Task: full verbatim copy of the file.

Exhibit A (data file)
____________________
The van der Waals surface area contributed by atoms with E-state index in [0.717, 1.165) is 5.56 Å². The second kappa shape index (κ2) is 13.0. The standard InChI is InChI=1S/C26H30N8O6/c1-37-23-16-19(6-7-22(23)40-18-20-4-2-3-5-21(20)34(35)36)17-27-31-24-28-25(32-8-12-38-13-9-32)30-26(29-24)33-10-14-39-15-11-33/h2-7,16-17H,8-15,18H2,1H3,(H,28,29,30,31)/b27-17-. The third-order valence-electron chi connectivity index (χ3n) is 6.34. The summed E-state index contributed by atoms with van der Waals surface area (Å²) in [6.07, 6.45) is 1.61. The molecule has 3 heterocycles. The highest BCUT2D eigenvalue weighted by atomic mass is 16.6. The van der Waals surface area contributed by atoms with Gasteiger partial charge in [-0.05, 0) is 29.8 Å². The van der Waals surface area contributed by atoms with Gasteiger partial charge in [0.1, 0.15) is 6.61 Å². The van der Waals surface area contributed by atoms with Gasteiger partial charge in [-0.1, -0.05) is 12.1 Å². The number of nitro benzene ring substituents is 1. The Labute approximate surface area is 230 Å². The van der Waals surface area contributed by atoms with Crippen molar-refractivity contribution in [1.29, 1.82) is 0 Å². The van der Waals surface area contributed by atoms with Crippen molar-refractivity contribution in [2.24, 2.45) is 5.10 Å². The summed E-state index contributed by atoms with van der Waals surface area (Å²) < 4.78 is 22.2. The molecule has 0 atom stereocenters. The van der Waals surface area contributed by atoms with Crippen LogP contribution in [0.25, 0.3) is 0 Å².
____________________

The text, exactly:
The van der Waals surface area contributed by atoms with E-state index in [0.717, 1.165) is 5.56 Å². The second kappa shape index (κ2) is 13.0. The standard InChI is InChI=1S/C26H30N8O6/c1-37-23-16-19(6-7-22(23)40-18-20-4-2-3-5-21(20)34(35)36)17-27-31-24-28-25(32-8-12-38-13-9-32)30-26(29-24)33-10-14-39-15-11-33/h2-7,16-17H,8-15,18H2,1H3,(H,28,29,30,31)/b27-17-. The third-order valence-electron chi connectivity index (χ3n) is 6.34. The summed E-state index contributed by atoms with van der Waals surface area (Å²) in [6.07, 6.45) is 1.61. The molecule has 3 heterocycles. The highest BCUT2D eigenvalue weighted by atomic mass is 16.6. The van der Waals surface area contributed by atoms with Gasteiger partial charge in [-0.05, 0) is 29.8 Å². The van der Waals surface area contributed by atoms with Gasteiger partial charge in [0.1, 0.15) is 6.61 Å². The van der Waals surface area contributed by atoms with Gasteiger partial charge in [-0.1, -0.05) is 12.1 Å². The number of nitro benzene ring substituents is 1. The Labute approximate surface area is 230 Å². The van der Waals surface area contributed by atoms with Crippen molar-refractivity contribution in [1.29, 1.82) is 0 Å². The van der Waals surface area contributed by atoms with Crippen molar-refractivity contribution in [2.24, 2.45) is 5.10 Å². The summed E-state index contributed by atoms with van der Waals surface area (Å²) < 4.78 is 22.2. The molecule has 0 atom stereocenters. The van der Waals surface area contributed by atoms with Crippen LogP contribution in [0.25, 0.3) is 0 Å².